For years now, President Donald J. Trump has been standing up to China and other nations, sending the clear message that the United States will no longer tolerate unfair trade practices. While trade damage from unfair retaliation has impacted a host of U.S. commodities, including American seafood, President Trump is taking action on trade policy to open new markets so that American agriculture can compete globally.
High tariffs disrupt normal market patterns, affect prices and export volumes, and raise costs by forcing commodities to find new markets. Additionally, there is evidence that American goods shipped overseas are being slowed from reaching market by unusually strict or cumbersome entry procedures, which can affect the quality and marketability of perishable products. This can boost marketing costs and discount our prices, and adversely affect all those in the Alaska seafood industry.
We always suspected that American agriculture and the world-class seafood industry would likely be among the hardest hit sectors, because our producers are extremely productive and are excellent competitors in the world marketplace. Indeed, of the total tariffs imposed on the United States, a disproportionate amount was targeted directly at our fishermen. In keeping with President Trump’s promise, this administration will not stand by while our hard-working men and women of the seafood industry are treated unfairly by countries acting in bad faith.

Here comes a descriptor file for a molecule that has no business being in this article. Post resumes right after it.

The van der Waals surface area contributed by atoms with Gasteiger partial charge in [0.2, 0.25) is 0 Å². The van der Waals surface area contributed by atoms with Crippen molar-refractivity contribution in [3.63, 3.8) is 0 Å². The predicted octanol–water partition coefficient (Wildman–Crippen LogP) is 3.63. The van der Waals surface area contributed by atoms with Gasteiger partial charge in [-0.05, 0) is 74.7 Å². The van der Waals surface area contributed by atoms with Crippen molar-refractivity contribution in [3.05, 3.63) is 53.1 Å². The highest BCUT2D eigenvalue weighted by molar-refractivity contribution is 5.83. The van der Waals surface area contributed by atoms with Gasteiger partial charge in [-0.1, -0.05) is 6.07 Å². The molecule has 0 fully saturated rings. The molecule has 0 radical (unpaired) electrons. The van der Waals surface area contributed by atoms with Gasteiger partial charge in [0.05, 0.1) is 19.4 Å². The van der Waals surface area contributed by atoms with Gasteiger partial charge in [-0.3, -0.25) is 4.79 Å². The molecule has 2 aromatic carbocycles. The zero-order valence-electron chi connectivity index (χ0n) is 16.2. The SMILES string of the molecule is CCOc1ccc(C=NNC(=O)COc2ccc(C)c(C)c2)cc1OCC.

For these reasons, President Trump has instructed me, as secretary of agriculture, to prepare a strategy to protect our seafood from unfair retaliatory tariffs. After careful analysis and thorough discussion by our team at the USDA, we have taken historic action to protect the Alaska seafood industry.
USDA will provide approximately $527 million through a new program called the Seafood Trade Relief Program, to help offset the impact on Alaska’s and other states’ seafood industries. This program, funded by the Commodity Credit Corporation, provides direct payments to U.S. commercial fishermen who hold a valid federal or state license or permit. In addition, the catch must be sold or transferred to a permitted or licensed seafood dealer. Here in Alaska, payments are based on 2019 landings of atka mackerel, crab, flounder, geoduck, herring, Pacific cod, Pacific Ocean perch, pollock, sablefish, salmon, sole and turbot. Fishermen in covered fisheries can sign up for assistance through STRP from September 14, 2020 to December 14, 2020 at their local USDA Service Center. Additionally, applications for STRP can be found at www.farmers.gov/Seafood.
We are confident that this approach is best for Alaska fishermen, and we are grateful for the hard work of Senator Dan Sullivan to make these payments become a reality.
President Trump knows Alaska’s fishermen help feed this nation and the rest of the world. Until China and other nations decide to play by the rules that govern free and fair trade, the Trump Administration will not allow the seafood industry to bear the brunt of their unfair retaliation.
• Sonny Perdue is the U.S. secretary of agriculture. He previously served as the governor of Georgia.